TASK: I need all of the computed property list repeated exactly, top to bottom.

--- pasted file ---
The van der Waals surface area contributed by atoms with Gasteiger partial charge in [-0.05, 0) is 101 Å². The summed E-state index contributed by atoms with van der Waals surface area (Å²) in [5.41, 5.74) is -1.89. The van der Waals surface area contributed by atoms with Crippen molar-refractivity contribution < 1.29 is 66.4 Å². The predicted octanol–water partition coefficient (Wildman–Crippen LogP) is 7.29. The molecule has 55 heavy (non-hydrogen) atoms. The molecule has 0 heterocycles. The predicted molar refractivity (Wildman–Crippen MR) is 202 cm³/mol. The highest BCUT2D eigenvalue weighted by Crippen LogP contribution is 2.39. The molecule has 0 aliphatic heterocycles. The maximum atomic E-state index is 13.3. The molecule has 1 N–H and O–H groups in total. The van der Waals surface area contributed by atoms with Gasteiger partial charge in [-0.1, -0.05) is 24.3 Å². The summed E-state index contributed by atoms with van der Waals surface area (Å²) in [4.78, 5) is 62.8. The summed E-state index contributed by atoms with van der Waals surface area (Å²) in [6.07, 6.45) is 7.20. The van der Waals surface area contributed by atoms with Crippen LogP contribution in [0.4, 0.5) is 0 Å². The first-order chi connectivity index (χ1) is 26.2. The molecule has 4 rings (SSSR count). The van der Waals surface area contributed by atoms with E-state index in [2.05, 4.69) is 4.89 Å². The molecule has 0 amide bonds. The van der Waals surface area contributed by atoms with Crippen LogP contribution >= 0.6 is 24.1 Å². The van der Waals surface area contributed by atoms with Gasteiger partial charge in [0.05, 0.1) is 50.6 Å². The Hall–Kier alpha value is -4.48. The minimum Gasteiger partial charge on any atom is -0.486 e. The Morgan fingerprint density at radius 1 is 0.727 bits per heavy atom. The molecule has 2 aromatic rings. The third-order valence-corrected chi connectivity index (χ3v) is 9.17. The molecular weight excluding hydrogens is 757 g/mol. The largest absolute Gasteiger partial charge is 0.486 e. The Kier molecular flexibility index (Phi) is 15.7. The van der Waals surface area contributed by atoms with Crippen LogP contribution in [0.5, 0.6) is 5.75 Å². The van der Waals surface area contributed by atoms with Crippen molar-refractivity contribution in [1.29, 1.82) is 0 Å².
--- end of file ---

The van der Waals surface area contributed by atoms with Gasteiger partial charge in [-0.05, 0) is 101 Å². The summed E-state index contributed by atoms with van der Waals surface area (Å²) in [5.41, 5.74) is -1.89. The van der Waals surface area contributed by atoms with Crippen molar-refractivity contribution < 1.29 is 66.4 Å². The predicted octanol–water partition coefficient (Wildman–Crippen LogP) is 7.29. The molecule has 55 heavy (non-hydrogen) atoms. The molecule has 0 heterocycles. The predicted molar refractivity (Wildman–Crippen MR) is 202 cm³/mol. The highest BCUT2D eigenvalue weighted by Crippen LogP contribution is 2.39. The molecule has 0 aliphatic heterocycles. The maximum atomic E-state index is 13.3. The molecule has 1 N–H and O–H groups in total. The van der Waals surface area contributed by atoms with Gasteiger partial charge in [-0.1, -0.05) is 24.3 Å². The summed E-state index contributed by atoms with van der Waals surface area (Å²) in [4.78, 5) is 62.8. The summed E-state index contributed by atoms with van der Waals surface area (Å²) in [6.07, 6.45) is 7.20. The van der Waals surface area contributed by atoms with Crippen LogP contribution in [0.4, 0.5) is 0 Å². The first-order chi connectivity index (χ1) is 26.2. The molecule has 4 rings (SSSR count). The van der Waals surface area contributed by atoms with E-state index in [2.05, 4.69) is 4.89 Å². The molecule has 0 amide bonds. The van der Waals surface area contributed by atoms with Crippen LogP contribution >= 0.6 is 24.1 Å². The van der Waals surface area contributed by atoms with Gasteiger partial charge in [0.05, 0.1) is 50.6 Å². The Hall–Kier alpha value is -4.48. The minimum Gasteiger partial charge on any atom is -0.486 e. The Morgan fingerprint density at radius 1 is 0.727 bits per heavy atom. The molecule has 2 aromatic rings. The third-order valence-corrected chi connectivity index (χ3v) is 9.17. The molecular weight excluding hydrogens is 757 g/mol. The largest absolute Gasteiger partial charge is 0.486 e. The Kier molecular flexibility index (Phi) is 15.7. The van der Waals surface area contributed by atoms with Crippen LogP contribution in [0.5, 0.6) is 5.75 Å². The van der Waals surface area contributed by atoms with Crippen molar-refractivity contribution in [1.29, 1.82) is 0 Å².